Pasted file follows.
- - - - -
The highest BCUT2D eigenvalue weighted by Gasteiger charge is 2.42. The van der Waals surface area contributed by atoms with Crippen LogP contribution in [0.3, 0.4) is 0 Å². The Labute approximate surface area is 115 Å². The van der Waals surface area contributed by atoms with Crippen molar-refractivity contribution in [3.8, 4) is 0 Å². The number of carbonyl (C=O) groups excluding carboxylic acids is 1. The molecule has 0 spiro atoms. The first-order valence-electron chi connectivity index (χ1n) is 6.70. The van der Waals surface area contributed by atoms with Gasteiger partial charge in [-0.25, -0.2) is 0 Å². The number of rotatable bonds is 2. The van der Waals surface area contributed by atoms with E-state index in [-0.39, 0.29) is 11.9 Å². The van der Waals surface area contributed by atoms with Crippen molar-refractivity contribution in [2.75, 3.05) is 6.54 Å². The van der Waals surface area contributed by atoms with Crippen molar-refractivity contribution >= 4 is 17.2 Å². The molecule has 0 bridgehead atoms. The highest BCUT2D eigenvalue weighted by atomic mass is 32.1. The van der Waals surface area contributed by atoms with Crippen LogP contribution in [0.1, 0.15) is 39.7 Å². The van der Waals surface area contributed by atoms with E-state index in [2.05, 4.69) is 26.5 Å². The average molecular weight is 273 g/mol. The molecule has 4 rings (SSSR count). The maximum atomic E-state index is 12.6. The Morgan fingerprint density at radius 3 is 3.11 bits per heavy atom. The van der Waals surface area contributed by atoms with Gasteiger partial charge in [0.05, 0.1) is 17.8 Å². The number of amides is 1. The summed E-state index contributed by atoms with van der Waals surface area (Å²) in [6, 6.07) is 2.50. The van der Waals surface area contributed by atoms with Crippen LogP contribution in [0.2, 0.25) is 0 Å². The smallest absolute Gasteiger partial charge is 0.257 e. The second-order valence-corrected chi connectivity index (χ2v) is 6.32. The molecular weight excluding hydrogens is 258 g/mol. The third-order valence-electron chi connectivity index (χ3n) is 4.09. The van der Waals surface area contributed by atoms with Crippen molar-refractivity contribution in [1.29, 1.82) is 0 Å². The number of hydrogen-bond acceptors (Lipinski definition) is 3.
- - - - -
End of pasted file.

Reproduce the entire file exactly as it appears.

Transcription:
The highest BCUT2D eigenvalue weighted by Gasteiger charge is 2.42. The van der Waals surface area contributed by atoms with Crippen LogP contribution in [0.3, 0.4) is 0 Å². The Labute approximate surface area is 115 Å². The van der Waals surface area contributed by atoms with Crippen molar-refractivity contribution in [3.8, 4) is 0 Å². The number of carbonyl (C=O) groups excluding carboxylic acids is 1. The molecule has 0 spiro atoms. The first-order valence-electron chi connectivity index (χ1n) is 6.70. The van der Waals surface area contributed by atoms with Gasteiger partial charge in [-0.25, -0.2) is 0 Å². The number of rotatable bonds is 2. The van der Waals surface area contributed by atoms with E-state index in [-0.39, 0.29) is 11.9 Å². The van der Waals surface area contributed by atoms with Crippen molar-refractivity contribution in [2.75, 3.05) is 6.54 Å². The van der Waals surface area contributed by atoms with Crippen molar-refractivity contribution >= 4 is 17.2 Å². The molecule has 0 bridgehead atoms. The highest BCUT2D eigenvalue weighted by atomic mass is 32.1. The van der Waals surface area contributed by atoms with Crippen LogP contribution in [0.1, 0.15) is 39.7 Å². The van der Waals surface area contributed by atoms with E-state index in [2.05, 4.69) is 26.5 Å². The average molecular weight is 273 g/mol. The molecule has 4 rings (SSSR count). The maximum atomic E-state index is 12.6. The Morgan fingerprint density at radius 3 is 3.11 bits per heavy atom. The van der Waals surface area contributed by atoms with Gasteiger partial charge in [0.05, 0.1) is 17.8 Å². The number of amides is 1. The summed E-state index contributed by atoms with van der Waals surface area (Å²) in [6, 6.07) is 2.50. The van der Waals surface area contributed by atoms with Crippen LogP contribution in [0.2, 0.25) is 0 Å². The smallest absolute Gasteiger partial charge is 0.257 e. The second-order valence-corrected chi connectivity index (χ2v) is 6.32. The molecular weight excluding hydrogens is 258 g/mol. The third-order valence-electron chi connectivity index (χ3n) is 4.09. The van der Waals surface area contributed by atoms with Crippen molar-refractivity contribution in [1.29, 1.82) is 0 Å². The number of hydrogen-bond acceptors (Lipinski definition) is 3.